When we got the bike, it had a DataTool alarm which only appeared to have two settings – armed or service mode. In service mode it beeps loudly every 30 seconds and as it arms itself automatically you could not stop this happening. It also flattens the battery quite rapidly, and apparently it is one of the most annoying things ever and had to be removed. Our auto electrician friend came round and took out the alarm and the accompanying wiring. No more annoying noise – sorted.
Then the big day came when the bike could be started – whoo hoo! The bike started almost straight away but was just running on three cylinders. Sparks were checked for on all four cylinders and the bike was run with the air filter off which showed that fuel was getting through to all four cylinders.
Unfortunately, the compression tester was too short to reach down through the incredibly long spark plug holes and the other half’s home made adaptor to try and get round that wouldn‘t give a particularly accurate reading, so in the absence of other issues, the carbs were taken back off and stripped again but nothing could be found wrong with them.
Whilst putting the carbs back on, it was noticed that one of the valve stems was particularly coked and so in the possibility that it might have been a sticky valve, it was soaked in lots of WD40 whilst spinning it over on the starter, the carbs were then put back on, fired up, and the bike was now firing on all four but still with a hesitation flat spot around 2,000 rpm.
The bike was then taken out on road for a test ride by Giles who fell in love with it. An MOT was put on the bike (it sailed through with no advisories) and the bike was taken for a very long test ride. You’ll never guess what happened then? Yes, you guessed right, new problems came to light!!!The front suspension had to be adjusted as it dived horribly on braking. After a bit of research on the internet on the best way to set it up and a little bit of trial and error, the sweet spot was found and it’s now perfect.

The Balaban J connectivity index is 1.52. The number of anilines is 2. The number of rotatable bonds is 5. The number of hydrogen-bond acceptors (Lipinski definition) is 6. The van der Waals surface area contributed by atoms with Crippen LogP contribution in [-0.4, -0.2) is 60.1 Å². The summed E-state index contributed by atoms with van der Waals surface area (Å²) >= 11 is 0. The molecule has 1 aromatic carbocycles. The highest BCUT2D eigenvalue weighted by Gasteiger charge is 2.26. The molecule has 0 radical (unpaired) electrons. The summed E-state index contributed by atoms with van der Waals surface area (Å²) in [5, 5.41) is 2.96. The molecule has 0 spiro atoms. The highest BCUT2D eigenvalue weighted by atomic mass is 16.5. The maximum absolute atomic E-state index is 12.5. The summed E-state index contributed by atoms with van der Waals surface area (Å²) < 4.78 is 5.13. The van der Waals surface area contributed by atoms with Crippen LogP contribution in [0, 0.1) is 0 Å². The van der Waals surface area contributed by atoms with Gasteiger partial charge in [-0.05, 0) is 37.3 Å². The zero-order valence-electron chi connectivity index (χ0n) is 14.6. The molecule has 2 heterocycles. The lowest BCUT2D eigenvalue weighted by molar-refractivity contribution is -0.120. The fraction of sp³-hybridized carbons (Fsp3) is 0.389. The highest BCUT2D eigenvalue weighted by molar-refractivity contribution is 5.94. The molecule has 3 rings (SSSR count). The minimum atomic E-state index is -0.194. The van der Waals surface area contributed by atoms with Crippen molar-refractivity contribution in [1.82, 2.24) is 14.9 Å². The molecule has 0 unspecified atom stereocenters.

At first as the tyres were still perfectly legal, they were kept on the bike but they had obviously gone hard as there was a distinct lack of grip. A pair of Pilot Road 4’s, which we run on all our bikes, were put on, although we are now going over to 5’s. The slightly odd thing when changing the back tyre and putting the wheel on the balance machine, it highlighted that the rear wheel was slightly bent and out of true but you didn’t notice it at all on the road. Thankfully we managed to source a rear wheel in the right colour for a very reasonable price on eBay. The new tyres and wheel made a huge difference to the handling and ride of the bike especially in the wet.
The slight hesitation flat spot remained but was perfectly liveable with as we have been completely unable to find anything else wrong with it but would say it’s a likely symptom of a blocked pilot jet in one of the carbs.
Sea Foam is added to the tank every time it is filled with petrol and over time it has slowly got better but is still there slightly. Some people have said it’s a characteristic of the bike and Giles wonders if it’s possibly the Micron exhaust, but it is so slight now, that it is not that noticeable.
The bike has done over 6,000 miles since being recommissioned. Other than general servicing, it has just had a new set of forks seals because the old ones were leaking, probably due to old age.
On a ride to the pub one evening, there was a smell of antifreeze and when we got there a few drips appeared on the radiator. The other half managed to get the bike home but by then the radiator had started dripping lots. Now due to it’s age, you just can’t go and get another one so we located a classic car and bike radiator specialist who was able to re-core it. It was a bigger and more expensive job than normal (of course it would be!) as it is curved and aluminium.
All fixed and back on the road. The other half loves riding it and enjoys the performance he gets from the bike. The ZX9R is a truly lovely bike that gets lots of attention wherever it goes, it is very well looked after and maintained to a high standard – I feel this is mainly because if the other half comes in from the garage, he knows there is decorating waiting for him inside!